Over the past few weeks, civil uprisings have been occurring across the Arab world. Beginning in Tunisia, where a horrific act of self-immolation sparked a wave of civil unrest nicknamed the “Jasmine Revolution,” protests have spread to Egypt. Impassioned by the suicide of Mohamed Bouazizi, Tunisian protesters took to the streets in anger over unemployment, food-inflation, corruption, and freedom of speech. Within a few days of near-revolution, the quasi-dictator Ben Ali was ousted from power and forced out of the country. In the wake of a dramatic shift in leadership, in what was one of the Arab regions more stable nations, the world examined the impact on Tunisia’s neighboring countries. Queries have been answered as Egypt has come under siege from a surge of riots and civil discontent. Dispersed and unorganized protests solidified on Friday, a day of unprecedented riots in the city center of Cairo. The day ended in the withdrawal of the President’s police force and a possible shift to a new government.
The spread of this anti-establishment revolution raises two important issues to consider. First, while the events of the last few weeks have yet materialized into any real changes in the governments of these nations, they reveal a growing desire for less restrictive governance amongst the Arab populus. The question now is whether the destabilized nations progress towards more pluralistic leadership or become victim to the more radical ideologies that have been kept at bay by strong governments. The U.S. is stuck between a rock and a hard place because it has backed authoritarian governments in the past in order to quell terrorism, but does not want to further hurt relations with the Arab population by continuing to do so. I believe supporting these revolutions will improve the U.S’s image in the region and that more progressive authority with the backing of the majority of the population is less likely to nurture radical groups.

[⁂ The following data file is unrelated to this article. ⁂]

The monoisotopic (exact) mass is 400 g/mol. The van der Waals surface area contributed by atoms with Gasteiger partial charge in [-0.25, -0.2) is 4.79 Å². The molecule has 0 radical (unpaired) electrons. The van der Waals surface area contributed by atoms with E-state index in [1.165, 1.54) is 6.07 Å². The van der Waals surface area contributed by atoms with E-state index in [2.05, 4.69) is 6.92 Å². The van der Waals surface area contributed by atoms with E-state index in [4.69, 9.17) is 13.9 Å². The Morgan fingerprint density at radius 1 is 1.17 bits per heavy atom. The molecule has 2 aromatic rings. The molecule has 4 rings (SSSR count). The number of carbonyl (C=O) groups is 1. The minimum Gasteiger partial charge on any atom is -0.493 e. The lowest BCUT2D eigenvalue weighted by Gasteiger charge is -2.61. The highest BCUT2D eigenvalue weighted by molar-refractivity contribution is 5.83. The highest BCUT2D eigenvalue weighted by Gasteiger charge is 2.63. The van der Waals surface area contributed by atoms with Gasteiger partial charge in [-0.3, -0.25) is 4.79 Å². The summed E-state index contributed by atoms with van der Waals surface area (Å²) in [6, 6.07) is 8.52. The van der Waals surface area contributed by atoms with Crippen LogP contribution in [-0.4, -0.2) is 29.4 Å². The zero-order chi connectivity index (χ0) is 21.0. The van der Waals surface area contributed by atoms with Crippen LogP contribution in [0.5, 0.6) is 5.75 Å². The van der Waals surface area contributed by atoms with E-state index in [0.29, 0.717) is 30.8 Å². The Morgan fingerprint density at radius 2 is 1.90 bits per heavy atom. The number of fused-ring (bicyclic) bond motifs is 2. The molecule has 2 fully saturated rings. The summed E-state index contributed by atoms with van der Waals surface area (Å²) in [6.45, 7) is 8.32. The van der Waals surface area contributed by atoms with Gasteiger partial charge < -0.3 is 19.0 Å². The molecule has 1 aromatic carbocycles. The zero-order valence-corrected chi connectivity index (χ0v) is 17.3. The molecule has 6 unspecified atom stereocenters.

Another interesting point to consider in the wake of the events in Tunisia and Egypt is the role of the internet. I agree with Evgeny Morozov’s point as expressed in Timothy Garton Ash’s column in the Guardian. When you boil it down, “it is politics that decides whether the dictator will be toppled,” but in the case of Tunisia, the internet helped spread the word about events and revolts around the country. The poor portrayal of Tunisia’s ruling family in recent Wikileaks may have even played a role in sparking the revolution. Regardless, the base for the protests in Tunisia and Egypt lies in the treatment of their citizens by their governments, not on the internet. Still, it’s increasin role in our society cannot be denied.
For more discussion on the role of the internet in political discourse check out the upcoming issue of Consider.
(Photo by monasosh under a Creative Commons license)